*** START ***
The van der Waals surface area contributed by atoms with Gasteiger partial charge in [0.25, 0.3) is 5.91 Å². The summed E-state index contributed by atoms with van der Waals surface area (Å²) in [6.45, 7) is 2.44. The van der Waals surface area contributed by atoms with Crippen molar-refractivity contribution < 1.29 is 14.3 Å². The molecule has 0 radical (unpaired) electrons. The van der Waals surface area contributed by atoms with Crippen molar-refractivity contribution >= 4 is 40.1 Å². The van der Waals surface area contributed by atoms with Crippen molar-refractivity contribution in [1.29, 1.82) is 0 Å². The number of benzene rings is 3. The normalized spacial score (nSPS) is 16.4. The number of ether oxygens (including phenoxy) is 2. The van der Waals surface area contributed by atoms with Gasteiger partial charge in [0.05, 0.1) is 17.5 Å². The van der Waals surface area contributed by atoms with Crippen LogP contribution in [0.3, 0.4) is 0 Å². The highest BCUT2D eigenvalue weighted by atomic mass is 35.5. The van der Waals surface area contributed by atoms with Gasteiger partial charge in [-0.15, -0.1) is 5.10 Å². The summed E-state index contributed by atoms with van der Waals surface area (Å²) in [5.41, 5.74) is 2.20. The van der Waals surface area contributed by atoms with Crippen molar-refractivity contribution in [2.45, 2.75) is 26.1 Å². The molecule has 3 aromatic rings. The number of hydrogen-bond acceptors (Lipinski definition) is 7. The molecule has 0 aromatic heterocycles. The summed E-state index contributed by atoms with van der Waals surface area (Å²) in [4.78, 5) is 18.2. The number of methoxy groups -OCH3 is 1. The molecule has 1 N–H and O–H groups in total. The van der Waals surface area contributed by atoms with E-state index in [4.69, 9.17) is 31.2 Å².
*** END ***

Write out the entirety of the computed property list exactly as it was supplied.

The van der Waals surface area contributed by atoms with Gasteiger partial charge in [0.25, 0.3) is 5.91 Å². The summed E-state index contributed by atoms with van der Waals surface area (Å²) in [6.45, 7) is 2.44. The van der Waals surface area contributed by atoms with Crippen molar-refractivity contribution < 1.29 is 14.3 Å². The molecule has 0 radical (unpaired) electrons. The van der Waals surface area contributed by atoms with Crippen molar-refractivity contribution >= 4 is 40.1 Å². The van der Waals surface area contributed by atoms with Crippen molar-refractivity contribution in [1.29, 1.82) is 0 Å². The number of benzene rings is 3. The normalized spacial score (nSPS) is 16.4. The number of ether oxygens (including phenoxy) is 2. The van der Waals surface area contributed by atoms with Gasteiger partial charge in [0.05, 0.1) is 17.5 Å². The van der Waals surface area contributed by atoms with Crippen LogP contribution in [0.3, 0.4) is 0 Å². The highest BCUT2D eigenvalue weighted by atomic mass is 35.5. The van der Waals surface area contributed by atoms with Gasteiger partial charge in [-0.15, -0.1) is 5.10 Å². The summed E-state index contributed by atoms with van der Waals surface area (Å²) in [5.41, 5.74) is 2.20. The van der Waals surface area contributed by atoms with Crippen molar-refractivity contribution in [2.45, 2.75) is 26.1 Å². The molecule has 3 aromatic rings. The number of hydrogen-bond acceptors (Lipinski definition) is 7. The molecule has 0 aromatic heterocycles. The summed E-state index contributed by atoms with van der Waals surface area (Å²) in [4.78, 5) is 18.2. The number of methoxy groups -OCH3 is 1. The molecule has 1 N–H and O–H groups in total. The van der Waals surface area contributed by atoms with E-state index in [4.69, 9.17) is 31.2 Å².